in defense of national secrets

The importance of secrets to national defense is paramount because without secrets a nation is unable to defend itself.

Folks who see transnational whitlesblowing, in the form of Wikileaks or Edward Snowden, as a positive check on power are often delusional to the unintended consequences of such leaks and the way such leaks weaken the self defense of a people, even if there is some positive checks on power. But still it’s useful to explore the ways in which such massive dataleaks could theoretically be beneficial, since we can only expect more of them in the future.

The idea, espoused by data leak-supporters, is that if enough data is leaked to check power, a country’s officials will become more honest in their inner dealings, because they wouldn’t know that their secrets are safe if they do otherwise. The dataleaker, or whistleblower, is seen as a hero who takes it upon themselves to decide if/when a massive dataleak is necessary and how it should be done — often at great risk to their own life.

The often partisan agenda of some dataleaking organizations is problematic though, because it creates an assymetry whereby only some powerful actors are checked, leaving the void for potentially even more powerful, more corrupt actors to fill the hole. The defenders of such leaks would argue that this could be accounted for by creating a global marketplace of dataleakers and data-leak consumers.

The idea goes that if enough dataleakers exist, then all powerful actors the world over would be theoretically checked, and since information is power, and because information wants to be free, dataleak-defenders would argue that this would inevitably result in a more honest, less violent world. The dataleak consumers would benefit by using the added information to further check power through tools to fight back.

But there is always a difference of theory and practice. in theory, such a world might benefit from a marketplace, but in practice, anytime there are two opposing forces in battle with one another an arms race manifests. Thus, even if a marketplace were to exist, the powerful secret keepers would not rest on their laurels, but would go to ever greater lengths to protect their secrets. Some secret keepers would inevitably do a better job of this, and this would result in an advantage for those secret keepers.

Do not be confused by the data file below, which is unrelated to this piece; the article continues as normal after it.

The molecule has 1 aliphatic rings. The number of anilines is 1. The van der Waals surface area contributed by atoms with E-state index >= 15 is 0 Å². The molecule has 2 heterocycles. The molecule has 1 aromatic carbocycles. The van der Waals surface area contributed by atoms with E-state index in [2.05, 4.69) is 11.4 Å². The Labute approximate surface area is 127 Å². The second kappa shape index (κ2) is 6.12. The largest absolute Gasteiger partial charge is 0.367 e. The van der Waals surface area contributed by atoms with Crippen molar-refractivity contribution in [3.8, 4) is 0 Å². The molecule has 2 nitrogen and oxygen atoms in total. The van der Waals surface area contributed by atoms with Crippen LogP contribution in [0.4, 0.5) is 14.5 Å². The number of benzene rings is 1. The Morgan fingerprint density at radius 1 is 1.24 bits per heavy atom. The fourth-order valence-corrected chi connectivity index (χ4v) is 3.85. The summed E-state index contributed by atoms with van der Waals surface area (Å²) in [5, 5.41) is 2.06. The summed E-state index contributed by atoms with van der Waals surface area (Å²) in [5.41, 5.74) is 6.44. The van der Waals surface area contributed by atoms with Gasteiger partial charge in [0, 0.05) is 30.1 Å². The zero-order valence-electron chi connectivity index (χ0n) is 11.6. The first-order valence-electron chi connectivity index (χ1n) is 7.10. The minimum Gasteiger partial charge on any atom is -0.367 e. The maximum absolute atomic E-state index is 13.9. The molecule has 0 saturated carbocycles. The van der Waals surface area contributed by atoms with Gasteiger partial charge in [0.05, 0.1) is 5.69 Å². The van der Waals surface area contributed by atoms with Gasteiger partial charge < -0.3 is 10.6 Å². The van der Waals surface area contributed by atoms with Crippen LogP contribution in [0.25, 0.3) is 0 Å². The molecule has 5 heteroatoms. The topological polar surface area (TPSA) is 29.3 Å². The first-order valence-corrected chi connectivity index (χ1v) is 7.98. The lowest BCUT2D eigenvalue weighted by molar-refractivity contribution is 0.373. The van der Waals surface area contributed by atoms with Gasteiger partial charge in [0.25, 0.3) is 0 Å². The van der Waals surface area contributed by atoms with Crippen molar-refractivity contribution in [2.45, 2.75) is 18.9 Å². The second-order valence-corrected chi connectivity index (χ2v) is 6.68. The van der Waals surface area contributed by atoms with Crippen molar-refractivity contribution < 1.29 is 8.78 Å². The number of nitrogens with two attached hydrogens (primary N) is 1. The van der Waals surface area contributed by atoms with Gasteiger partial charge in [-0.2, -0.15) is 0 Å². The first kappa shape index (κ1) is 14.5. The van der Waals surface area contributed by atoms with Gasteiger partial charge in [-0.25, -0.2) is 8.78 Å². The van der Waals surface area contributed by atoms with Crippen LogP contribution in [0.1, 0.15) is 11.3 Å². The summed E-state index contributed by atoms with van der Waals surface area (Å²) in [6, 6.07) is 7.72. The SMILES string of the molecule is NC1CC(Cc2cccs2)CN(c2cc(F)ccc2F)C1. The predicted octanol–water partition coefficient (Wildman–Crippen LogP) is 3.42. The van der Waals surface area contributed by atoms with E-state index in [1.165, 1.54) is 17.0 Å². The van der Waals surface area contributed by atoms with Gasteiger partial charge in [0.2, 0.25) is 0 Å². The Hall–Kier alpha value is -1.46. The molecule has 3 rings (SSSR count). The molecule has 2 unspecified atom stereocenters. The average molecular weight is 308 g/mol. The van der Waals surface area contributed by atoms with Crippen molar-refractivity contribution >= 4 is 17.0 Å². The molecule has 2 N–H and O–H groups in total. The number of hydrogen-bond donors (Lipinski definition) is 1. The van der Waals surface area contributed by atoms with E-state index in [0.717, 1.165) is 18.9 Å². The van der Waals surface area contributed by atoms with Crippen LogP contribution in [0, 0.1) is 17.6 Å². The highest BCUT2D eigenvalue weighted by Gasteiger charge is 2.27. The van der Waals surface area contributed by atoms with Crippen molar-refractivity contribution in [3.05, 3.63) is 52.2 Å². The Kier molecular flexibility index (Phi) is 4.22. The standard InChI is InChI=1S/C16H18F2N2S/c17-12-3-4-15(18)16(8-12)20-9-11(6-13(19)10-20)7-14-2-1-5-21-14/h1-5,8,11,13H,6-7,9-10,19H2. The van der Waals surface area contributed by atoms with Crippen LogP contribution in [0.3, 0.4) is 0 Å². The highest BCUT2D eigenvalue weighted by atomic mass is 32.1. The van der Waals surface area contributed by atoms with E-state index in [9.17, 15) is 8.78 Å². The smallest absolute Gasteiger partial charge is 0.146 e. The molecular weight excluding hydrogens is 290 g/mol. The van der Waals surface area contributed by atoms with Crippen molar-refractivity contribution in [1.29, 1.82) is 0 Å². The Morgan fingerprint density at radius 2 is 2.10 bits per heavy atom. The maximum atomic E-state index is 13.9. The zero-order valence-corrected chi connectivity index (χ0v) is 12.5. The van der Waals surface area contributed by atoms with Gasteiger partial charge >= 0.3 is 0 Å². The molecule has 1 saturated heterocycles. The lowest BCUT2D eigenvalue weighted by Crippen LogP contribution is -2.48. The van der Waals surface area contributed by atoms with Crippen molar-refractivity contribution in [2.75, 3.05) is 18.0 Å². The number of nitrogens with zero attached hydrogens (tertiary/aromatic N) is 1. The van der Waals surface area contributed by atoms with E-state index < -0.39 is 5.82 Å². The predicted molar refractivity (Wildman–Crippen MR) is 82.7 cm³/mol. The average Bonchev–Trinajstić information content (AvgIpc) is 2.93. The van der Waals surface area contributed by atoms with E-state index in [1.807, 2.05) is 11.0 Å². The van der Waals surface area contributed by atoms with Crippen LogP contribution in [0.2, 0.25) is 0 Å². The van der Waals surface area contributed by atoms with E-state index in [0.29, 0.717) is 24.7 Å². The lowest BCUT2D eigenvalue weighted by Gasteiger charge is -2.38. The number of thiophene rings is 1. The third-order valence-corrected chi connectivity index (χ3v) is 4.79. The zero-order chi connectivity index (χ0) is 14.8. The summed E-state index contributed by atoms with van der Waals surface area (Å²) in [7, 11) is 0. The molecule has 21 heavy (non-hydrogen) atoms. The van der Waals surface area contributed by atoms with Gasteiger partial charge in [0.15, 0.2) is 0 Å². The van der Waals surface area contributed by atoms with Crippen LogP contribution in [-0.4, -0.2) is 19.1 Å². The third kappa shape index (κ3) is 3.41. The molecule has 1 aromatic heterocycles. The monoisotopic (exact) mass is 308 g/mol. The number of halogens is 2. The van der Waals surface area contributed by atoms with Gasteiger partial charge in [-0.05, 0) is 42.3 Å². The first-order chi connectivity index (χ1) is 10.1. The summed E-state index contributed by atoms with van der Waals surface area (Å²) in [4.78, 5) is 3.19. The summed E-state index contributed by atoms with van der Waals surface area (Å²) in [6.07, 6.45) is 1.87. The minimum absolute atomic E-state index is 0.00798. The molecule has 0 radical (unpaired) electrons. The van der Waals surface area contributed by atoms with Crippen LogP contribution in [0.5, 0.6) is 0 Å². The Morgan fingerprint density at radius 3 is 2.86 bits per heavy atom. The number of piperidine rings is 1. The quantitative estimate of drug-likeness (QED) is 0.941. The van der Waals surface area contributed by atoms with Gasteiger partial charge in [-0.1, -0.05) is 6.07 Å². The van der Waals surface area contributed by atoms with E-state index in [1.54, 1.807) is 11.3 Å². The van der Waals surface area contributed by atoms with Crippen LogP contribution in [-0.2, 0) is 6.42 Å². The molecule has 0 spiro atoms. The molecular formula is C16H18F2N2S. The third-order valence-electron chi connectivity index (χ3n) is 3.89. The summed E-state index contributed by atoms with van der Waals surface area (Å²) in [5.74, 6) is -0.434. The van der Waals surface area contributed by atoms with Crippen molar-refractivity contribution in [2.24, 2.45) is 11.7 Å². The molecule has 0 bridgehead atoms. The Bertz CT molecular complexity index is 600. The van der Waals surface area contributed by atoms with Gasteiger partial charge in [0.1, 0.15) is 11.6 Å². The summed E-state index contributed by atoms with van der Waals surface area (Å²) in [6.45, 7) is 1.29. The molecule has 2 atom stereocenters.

Dataleak-defenders might argue here that such would just call for more dataleakers to leak on the powerful actors who may have benefited from previous leaks. But the idea that the dataleakers could ultimately win out in an arms race against secret keepers is fallacious though because it discounts the risks involved with secret keeping versus leaking. A secret keeper faces no risks for successfully keeping his/her secrets (other than the risk of being caught), but a leaker faces tremendous costs for leaking information, up to and including the loss of their life.

Since there are far more secret keepers than dataleakers, and because the secret keepers worth exposing tend to also have resources, a leaking marketplace would inevitably benefit those with the most power and ability to hang onto their secrets. The end result would be power concentrated in fewer and fewer hands, who would then go about using their power to further oppress their subjects, and eventually destroy the last among the leakers with overwhelming force. In fact, power may so well be concentrated at this theoretical juncture that leaks would no longer matter much if at all, because there would be nobody willing to actually contest the power.

Now all of this is just theory and unlikely to ever happen, but still it’s worth considering how a arms race would materialize in a leaking marketplace, and how such an arms race would unlikely result in a less corrupt world. Some might argue that the vary act of leaking is justified because it exposes immoral actions, regardless of whether the leaks themselves actually end up doing more harm than good. But this is a dogmatic viewpoint that is unlikely to accomplish anything of real value, other than the temporary knowledge that some people got caught doing some bad things.

But it is often overlooked that corruption is a fundamental reality of nature, and unlikely to ever be destroyed. This is necessarily true because most powerful people are a little corrupt some of the time, and those who are totally honest all of the time are the most unlikely to ever win out at the game of power. None of this is to justify corruption, just for a call to be honest about it. Our methods for managing corruption should be more pragmatic with a long-term, goal oriented approach that is not based on an unrealistic, often myopic vision of information and power coalescing in the hands of the people (won’t ever happen). Leak defenders would do better concentrating their efforts on creating more rules for accountability than going for the kneecaps with very little concern for the greater consequences.

Everyone who believes in the freedoms afforded to us in our imperfect republic would do better to be more critical of the ways in which our republic is currently being harmed by the massive dataleakers, often deluded by their own self-righteousness, corrupt in its own ways. In fact, more accountability for the leakers would be a great place to start.

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